People’s eyes glaze over when a story contains difficult concepts, such as risk selection. How do we keep readers from tuning out?
Find something that makes a great metaphor. For a story on s-chip, one of the issues was, “Will people drop private coverage and take government coverage?” It’s hard to explain. Jon Gruber, an economist at MIT, talked about tuna and dolphins. You want to catch the uninsured tuna without also catching the insured dolphins, but the two swim together and are in similar financial situations. I managed to do an arcane story in a way that listeners could understand.

How do we use numbers so people don’t tune out? I use as few as I absolutely need to and hope for the best. One of the best pieces of advice I can give is to find yourself a really good explainer. Maybe you’ve got a professor at a local college. There are lots of people who know about this and are really good at explaining. And it’s not just the five or six people who we national reporters like to use. Go find them.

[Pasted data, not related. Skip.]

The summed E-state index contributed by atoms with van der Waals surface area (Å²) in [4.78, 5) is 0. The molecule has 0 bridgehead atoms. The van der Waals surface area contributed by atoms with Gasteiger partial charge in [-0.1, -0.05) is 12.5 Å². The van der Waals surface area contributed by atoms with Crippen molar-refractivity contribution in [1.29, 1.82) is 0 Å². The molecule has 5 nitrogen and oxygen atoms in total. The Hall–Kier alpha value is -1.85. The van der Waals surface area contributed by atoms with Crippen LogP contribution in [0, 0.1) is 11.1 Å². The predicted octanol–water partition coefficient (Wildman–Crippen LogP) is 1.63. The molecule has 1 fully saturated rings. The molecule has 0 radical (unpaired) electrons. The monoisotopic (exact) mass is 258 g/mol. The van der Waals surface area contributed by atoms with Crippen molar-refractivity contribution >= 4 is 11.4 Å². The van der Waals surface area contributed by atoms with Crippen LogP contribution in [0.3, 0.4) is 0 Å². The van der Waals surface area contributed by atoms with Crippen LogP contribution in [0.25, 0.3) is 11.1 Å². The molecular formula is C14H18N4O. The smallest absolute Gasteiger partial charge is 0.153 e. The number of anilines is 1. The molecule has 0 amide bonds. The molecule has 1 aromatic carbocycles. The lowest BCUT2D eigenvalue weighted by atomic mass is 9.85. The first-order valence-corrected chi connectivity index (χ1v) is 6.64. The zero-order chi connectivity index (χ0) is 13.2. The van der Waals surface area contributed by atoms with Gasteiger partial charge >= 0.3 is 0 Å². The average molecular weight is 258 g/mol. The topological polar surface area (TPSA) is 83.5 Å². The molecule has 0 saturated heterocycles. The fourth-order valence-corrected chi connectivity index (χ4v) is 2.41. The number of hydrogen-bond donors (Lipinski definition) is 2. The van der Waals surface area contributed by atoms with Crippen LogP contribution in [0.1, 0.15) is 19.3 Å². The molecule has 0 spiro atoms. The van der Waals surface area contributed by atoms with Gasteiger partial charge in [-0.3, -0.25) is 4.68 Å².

Reporters often tell us that editors don’t see policy stories as very sexy.
Editors should look at the polls. They suggest that health care and health insurance are right up there after Iraq in terms of what the public wants to see addressed. 

 

More in Q and A

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Trudy Lieberman is a fellow at the Center for Advancing Health and a longtime contributing editor to the Columbia Journalism Review. She is the lead writer for The Second Opinion, CJR’s healthcare desk, which is part of our United States Project on the coverage of politics and policy. Follow her on Twitter @Trudy_Lieberman.